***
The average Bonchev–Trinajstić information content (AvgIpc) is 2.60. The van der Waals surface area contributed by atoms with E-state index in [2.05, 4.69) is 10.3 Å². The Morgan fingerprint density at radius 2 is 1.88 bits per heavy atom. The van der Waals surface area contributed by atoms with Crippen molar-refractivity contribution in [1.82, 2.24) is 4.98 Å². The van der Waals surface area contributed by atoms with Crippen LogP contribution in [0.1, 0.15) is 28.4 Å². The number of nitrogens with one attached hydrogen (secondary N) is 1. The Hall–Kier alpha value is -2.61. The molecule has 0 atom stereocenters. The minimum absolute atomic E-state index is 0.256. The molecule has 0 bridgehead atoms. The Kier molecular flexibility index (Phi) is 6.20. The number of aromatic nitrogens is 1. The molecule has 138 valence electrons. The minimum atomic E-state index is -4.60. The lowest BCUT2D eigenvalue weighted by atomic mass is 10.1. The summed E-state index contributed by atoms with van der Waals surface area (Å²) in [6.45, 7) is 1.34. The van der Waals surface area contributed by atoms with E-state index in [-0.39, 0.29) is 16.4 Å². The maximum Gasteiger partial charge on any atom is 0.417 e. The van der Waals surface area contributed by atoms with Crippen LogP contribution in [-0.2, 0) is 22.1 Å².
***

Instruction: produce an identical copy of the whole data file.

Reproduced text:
The average Bonchev–Trinajstić information content (AvgIpc) is 2.60. The van der Waals surface area contributed by atoms with E-state index in [2.05, 4.69) is 10.3 Å². The Morgan fingerprint density at radius 2 is 1.88 bits per heavy atom. The van der Waals surface area contributed by atoms with Crippen molar-refractivity contribution in [1.82, 2.24) is 4.98 Å². The van der Waals surface area contributed by atoms with Crippen LogP contribution in [0.1, 0.15) is 28.4 Å². The number of nitrogens with one attached hydrogen (secondary N) is 1. The Hall–Kier alpha value is -2.61. The molecule has 0 atom stereocenters. The minimum absolute atomic E-state index is 0.256. The molecule has 0 bridgehead atoms. The Kier molecular flexibility index (Phi) is 6.20. The number of aromatic nitrogens is 1. The molecule has 138 valence electrons. The minimum atomic E-state index is -4.60. The lowest BCUT2D eigenvalue weighted by atomic mass is 10.1. The summed E-state index contributed by atoms with van der Waals surface area (Å²) in [6.45, 7) is 1.34. The van der Waals surface area contributed by atoms with E-state index in [-0.39, 0.29) is 16.4 Å². The maximum Gasteiger partial charge on any atom is 0.417 e. The van der Waals surface area contributed by atoms with Crippen LogP contribution in [-0.2, 0) is 22.1 Å².